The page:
The Future of Kuwait-DPRK Relations
Two weeks after Donald Trump began his presidency, Secretary of Defense James Mattis warned North Korea from Seoul that the DPRK’s use of its nuclear weapons would receive an “effective and overwhelming” US military response. Mattis reconfirmed that Washington intends to deploy a US missile defense system to the ROK before the end of this year. Mattis’ trip to South Korea followed a Senate Foreign Relations Committee hearing on the North Korean threat, in which lawmakers on both sides of the aisle identified the DPRK as “one of the most urgent security challenges facing the United States” and vowed to strengthen cooperation with Seoul and Tokyo to counter Pyongyang, which senators warned may soon become the third country capable of launching ICBM attacks on US soil.
Ultimately, for the past 16 years Kuwait has managed to grow its official relations with both the DPRK and the ROK, as well as remain a major trade partner of Japan and a key US ally. Trump’s circle may well maintain the Obama administration’s view of Kuwait as an important lever to pull as it contemplates its options for addressing North Korea. Depending on how the Trump administration addresses the Korean Peninsula, Kuwait may come under more pressure to distance itself from the regime in Pyongyang. Given Kuwait’s deep alliance with Saudi Arabia and the DPRK-Iran partnership, some pressure may also come from the Kingdom, which is under attack from North Korean-provided SCUD missiles that forces allied to the Houthi rebel movement have fired into southern Saudi Arabia (Pyongyang did not recently put these into any Yemeni faction’s arsenal; in 2002, the former Yemeni regime purchased roughly 20 of these missiles from the DPRK).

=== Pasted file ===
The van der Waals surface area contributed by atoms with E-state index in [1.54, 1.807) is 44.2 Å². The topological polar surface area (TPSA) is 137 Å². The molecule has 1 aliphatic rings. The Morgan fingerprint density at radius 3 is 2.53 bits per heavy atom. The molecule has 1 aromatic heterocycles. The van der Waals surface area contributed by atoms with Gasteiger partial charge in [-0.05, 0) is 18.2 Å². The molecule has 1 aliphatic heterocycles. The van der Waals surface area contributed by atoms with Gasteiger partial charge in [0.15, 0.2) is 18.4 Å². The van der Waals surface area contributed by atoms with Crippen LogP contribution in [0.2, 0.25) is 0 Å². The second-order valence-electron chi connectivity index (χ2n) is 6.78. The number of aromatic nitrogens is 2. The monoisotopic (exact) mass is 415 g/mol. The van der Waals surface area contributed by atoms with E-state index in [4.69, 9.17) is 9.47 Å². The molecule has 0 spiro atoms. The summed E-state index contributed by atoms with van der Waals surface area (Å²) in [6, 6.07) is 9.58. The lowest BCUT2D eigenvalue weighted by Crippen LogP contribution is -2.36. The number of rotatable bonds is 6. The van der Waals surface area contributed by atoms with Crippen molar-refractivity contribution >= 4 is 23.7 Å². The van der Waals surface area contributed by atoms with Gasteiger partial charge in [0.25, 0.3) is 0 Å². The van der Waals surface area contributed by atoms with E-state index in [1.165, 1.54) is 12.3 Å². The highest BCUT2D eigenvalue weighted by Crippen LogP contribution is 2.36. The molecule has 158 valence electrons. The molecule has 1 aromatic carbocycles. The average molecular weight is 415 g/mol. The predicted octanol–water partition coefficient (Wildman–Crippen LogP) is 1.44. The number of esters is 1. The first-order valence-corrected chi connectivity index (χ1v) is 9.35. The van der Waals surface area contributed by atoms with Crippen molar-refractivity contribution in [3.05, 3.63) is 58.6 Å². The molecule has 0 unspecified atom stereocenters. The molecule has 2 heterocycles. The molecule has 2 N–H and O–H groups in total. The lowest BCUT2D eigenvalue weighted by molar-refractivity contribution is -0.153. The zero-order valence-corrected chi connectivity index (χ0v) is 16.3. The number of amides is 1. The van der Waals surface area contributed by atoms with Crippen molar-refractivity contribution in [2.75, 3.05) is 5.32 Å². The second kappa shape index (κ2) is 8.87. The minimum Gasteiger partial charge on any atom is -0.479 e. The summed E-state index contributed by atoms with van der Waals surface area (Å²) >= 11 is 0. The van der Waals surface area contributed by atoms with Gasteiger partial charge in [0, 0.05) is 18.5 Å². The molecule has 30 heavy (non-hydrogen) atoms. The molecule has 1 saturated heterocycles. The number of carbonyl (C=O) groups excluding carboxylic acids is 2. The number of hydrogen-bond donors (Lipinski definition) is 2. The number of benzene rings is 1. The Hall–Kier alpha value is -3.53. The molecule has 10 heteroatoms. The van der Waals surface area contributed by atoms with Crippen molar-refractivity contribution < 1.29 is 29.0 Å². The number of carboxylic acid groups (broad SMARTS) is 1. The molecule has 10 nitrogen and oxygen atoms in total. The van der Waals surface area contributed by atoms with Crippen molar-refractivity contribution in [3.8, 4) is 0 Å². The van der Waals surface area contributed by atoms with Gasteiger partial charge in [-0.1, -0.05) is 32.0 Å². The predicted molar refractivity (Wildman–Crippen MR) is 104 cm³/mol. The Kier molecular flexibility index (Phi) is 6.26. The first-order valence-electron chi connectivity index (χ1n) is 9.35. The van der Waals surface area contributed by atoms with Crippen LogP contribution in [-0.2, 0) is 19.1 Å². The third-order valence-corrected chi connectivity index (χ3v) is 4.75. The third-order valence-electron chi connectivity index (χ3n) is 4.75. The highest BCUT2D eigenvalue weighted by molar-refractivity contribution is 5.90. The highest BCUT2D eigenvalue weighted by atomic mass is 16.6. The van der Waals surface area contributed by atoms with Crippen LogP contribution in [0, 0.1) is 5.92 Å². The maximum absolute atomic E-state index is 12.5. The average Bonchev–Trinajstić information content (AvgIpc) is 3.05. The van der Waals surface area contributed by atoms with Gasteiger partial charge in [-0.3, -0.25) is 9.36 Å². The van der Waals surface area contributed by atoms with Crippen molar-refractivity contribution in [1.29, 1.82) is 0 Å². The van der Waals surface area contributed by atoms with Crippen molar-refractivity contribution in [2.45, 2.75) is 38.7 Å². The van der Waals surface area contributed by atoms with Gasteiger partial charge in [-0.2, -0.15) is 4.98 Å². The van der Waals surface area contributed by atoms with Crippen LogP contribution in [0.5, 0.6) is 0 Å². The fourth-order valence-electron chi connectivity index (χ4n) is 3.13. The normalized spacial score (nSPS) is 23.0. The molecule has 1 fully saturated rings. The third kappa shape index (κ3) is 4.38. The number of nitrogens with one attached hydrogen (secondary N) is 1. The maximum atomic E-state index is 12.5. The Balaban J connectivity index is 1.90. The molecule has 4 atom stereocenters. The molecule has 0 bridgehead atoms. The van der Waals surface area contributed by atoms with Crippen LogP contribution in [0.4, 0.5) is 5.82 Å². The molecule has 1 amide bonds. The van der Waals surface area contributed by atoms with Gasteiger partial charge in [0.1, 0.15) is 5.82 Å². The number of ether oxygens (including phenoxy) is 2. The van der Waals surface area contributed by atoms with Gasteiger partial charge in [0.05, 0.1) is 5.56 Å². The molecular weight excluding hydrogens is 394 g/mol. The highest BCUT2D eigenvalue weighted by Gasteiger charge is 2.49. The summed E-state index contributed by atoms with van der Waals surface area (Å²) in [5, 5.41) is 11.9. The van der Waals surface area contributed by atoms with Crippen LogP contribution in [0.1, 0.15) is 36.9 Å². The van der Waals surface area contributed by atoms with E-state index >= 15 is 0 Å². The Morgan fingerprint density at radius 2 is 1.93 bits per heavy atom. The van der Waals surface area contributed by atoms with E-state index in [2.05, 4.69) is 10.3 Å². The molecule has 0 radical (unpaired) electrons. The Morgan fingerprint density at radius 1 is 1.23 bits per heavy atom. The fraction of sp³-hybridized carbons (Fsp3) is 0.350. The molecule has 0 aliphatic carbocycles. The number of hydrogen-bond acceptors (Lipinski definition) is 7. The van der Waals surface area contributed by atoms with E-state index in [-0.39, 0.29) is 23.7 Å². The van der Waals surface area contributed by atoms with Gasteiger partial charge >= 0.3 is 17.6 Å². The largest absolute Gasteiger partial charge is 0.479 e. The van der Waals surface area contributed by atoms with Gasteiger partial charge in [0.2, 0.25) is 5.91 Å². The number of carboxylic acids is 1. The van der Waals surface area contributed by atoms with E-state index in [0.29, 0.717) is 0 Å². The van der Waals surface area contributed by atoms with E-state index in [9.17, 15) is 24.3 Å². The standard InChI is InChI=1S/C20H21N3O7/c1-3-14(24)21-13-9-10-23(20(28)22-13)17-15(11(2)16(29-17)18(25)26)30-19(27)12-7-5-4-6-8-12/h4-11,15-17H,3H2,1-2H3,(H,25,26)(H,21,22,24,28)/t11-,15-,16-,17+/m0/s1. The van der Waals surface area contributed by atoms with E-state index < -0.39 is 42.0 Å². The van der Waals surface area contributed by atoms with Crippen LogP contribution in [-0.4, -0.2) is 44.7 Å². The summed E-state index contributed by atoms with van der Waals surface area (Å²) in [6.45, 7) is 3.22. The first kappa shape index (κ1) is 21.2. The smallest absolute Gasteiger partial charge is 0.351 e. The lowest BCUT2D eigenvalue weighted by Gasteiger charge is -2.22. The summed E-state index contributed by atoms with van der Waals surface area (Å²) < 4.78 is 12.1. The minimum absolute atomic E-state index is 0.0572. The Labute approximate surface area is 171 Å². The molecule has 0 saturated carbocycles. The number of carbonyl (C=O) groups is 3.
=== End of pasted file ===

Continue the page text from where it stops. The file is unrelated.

Nonetheless, sources in Kuwait believe that the government is unlikely to shut down the DPRK’s embassy. The Kuwaitis simply see the Hermit Kingdom as a valuable source of foreign labor. North Korea’s leaders will certainly continue viewing Kuwait as an important economic partner in the oil-rich Gulf and a hub for DPRK-GCC diplomacy. The Kuwaitis, even if under pressure from North Korea’s adversaries, will probably see it in their national interest to maintain mutually beneficial albeit quiet ties with the world’s most isolated country.
Photo of North Korean restaurant in Dubai by Giorgio Cafiero